Anyway, I had to run back to the hostel to grab my passport and the walk took me down the most charming little alleyways and streets I’ve ever seen – and the fact that I was already a pint of beer in just made me more pleased with my surroundings. It was strangely lovely and I will never forget how happy I was in that moment!

Visiting Iceland

The only country which is itself a highlight on this list. Iceland was the last destination on my insanely packed 2 month trip so I was worried that I’d be so tired (and maybe even jaded) that it wouldn’t impress me. Not so. Yes, I was exhausted, but Iceland is so COOL. I wrote about the logistics of planning a trip to Iceland already, and still need to sit down and try to remember the details of both tours I took.

But suffice it to say that there is a reason everybody gushes so much about Iceland. The sights are beautiful, the people are beautiful, the prices are horrifying, and you will never forget your time here.

Touring the Human Rights Museum in Winnipeg

Totally never thought something in Winnipeg would be on this list. My sister moved to this fairly remote Canadian city for work. I had visited on a layover just to be able to say I’d visited all ten Canadian provinces, but hadn’t explored the city in depth. We found a cheap flight, split the cost and I was off to visit on a packed weekend.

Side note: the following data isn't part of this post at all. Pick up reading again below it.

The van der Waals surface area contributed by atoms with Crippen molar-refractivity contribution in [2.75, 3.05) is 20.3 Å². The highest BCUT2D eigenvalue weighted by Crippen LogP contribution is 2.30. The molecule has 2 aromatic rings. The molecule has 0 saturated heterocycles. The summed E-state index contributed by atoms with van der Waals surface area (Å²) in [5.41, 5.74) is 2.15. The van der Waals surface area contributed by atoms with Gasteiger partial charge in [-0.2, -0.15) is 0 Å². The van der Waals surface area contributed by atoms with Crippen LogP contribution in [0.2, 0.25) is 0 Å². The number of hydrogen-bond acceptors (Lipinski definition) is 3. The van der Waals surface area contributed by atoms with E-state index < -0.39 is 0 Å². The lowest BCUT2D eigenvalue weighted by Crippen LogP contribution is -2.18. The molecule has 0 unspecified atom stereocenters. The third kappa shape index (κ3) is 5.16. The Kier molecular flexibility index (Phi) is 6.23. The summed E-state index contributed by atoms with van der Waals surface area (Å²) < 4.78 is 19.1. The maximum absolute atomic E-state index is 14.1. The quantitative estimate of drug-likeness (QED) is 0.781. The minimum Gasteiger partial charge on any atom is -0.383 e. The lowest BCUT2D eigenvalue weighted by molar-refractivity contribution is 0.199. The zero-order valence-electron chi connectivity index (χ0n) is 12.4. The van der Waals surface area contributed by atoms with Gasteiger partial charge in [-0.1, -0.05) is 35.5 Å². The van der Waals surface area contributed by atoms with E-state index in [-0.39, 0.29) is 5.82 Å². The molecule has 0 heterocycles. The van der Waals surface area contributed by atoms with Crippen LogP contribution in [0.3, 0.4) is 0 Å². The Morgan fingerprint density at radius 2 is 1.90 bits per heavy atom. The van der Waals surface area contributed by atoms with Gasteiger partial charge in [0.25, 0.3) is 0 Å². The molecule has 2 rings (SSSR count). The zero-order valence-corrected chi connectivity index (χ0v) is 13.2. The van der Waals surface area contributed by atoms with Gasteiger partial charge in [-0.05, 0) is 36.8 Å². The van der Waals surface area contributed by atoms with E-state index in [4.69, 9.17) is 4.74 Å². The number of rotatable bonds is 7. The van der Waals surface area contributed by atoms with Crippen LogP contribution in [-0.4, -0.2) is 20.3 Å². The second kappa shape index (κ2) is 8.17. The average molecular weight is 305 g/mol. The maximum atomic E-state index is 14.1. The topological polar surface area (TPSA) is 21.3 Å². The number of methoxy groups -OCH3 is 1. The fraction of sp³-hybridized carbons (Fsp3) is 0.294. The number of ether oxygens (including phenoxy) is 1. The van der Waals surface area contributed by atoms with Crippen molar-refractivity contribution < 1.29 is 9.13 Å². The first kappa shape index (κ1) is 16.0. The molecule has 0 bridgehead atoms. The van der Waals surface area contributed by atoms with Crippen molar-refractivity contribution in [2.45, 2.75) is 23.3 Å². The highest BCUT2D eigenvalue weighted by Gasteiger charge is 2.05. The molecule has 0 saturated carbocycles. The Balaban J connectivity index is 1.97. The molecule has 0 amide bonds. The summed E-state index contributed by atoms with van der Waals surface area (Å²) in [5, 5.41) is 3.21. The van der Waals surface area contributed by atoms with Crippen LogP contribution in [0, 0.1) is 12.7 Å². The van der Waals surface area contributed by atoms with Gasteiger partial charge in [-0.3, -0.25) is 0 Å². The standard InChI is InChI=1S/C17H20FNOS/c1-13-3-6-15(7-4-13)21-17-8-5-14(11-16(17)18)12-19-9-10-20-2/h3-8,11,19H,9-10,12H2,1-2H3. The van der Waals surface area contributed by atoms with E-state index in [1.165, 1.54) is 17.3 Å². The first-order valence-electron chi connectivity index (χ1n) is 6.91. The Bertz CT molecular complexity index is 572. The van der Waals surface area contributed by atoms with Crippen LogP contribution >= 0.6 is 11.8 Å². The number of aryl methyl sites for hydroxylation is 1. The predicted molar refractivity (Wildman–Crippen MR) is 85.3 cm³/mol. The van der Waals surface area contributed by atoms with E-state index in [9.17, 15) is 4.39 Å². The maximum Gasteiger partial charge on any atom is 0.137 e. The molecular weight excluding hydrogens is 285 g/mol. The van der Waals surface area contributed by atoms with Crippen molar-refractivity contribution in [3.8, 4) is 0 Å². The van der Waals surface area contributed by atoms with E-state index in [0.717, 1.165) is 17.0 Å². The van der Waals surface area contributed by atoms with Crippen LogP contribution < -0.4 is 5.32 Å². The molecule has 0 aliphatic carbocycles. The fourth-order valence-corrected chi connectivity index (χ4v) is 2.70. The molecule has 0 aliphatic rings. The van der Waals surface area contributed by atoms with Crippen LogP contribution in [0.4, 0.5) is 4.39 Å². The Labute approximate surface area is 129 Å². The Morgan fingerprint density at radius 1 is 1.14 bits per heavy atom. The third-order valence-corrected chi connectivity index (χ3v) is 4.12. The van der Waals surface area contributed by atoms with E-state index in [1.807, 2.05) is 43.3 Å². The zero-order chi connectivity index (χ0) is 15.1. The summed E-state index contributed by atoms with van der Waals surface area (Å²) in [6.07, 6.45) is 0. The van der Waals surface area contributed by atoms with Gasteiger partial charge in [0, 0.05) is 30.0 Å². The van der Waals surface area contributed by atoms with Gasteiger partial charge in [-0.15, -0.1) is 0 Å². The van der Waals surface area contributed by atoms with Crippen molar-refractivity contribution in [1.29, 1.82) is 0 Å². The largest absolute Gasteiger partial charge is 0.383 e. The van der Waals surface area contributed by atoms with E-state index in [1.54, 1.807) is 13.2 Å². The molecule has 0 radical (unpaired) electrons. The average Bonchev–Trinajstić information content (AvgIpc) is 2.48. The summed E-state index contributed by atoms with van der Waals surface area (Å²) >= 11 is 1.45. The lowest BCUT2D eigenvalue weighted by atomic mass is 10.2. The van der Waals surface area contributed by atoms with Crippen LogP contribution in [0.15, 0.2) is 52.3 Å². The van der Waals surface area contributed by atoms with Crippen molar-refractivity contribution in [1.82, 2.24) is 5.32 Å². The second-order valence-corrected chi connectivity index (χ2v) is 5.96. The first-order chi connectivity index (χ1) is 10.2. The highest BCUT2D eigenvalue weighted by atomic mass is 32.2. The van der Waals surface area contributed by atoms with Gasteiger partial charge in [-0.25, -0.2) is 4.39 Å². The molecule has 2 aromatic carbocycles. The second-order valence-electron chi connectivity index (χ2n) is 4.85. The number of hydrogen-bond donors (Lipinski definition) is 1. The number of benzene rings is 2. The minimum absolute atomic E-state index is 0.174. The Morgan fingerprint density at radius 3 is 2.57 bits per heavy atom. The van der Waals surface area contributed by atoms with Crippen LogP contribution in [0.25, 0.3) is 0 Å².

Most of the time was spent snuggling doggies and eating junk food, because dogs and junk food are two of our favourite things, but we also made time for some sightseeing. The only must-see on my list was the Human Rights Museum, which I’ve heard only amazing things about.

It lived up to my expectations: the design, exhibits and educational value of the museum is stunning. I learned a ton. I was very moved to see Malala¬†Yousafzai’s bloody school uniform on display; I have so much admiration for Malala and loved her book.

Wondering at the Austrian National Library in Vienna

I am SO obsessed with libraries. Many of my fondest childhood memories occurred in our local library and I read a¬†lot, so anywhere with books is a draw. When a library is historic and stunning, I can’t resist but to stop by. That’s why in Vienna, my very first stop was the Austrian National Library – I saw it on Instagram and immediately knew I had to go.

Did I wander the library pretending to be a Hapsburg princess? Perhaps. I was totally captivated by the amazing room, the exhibits on Hapsburg royalty, and even the smell of old books. I could have spent hours here.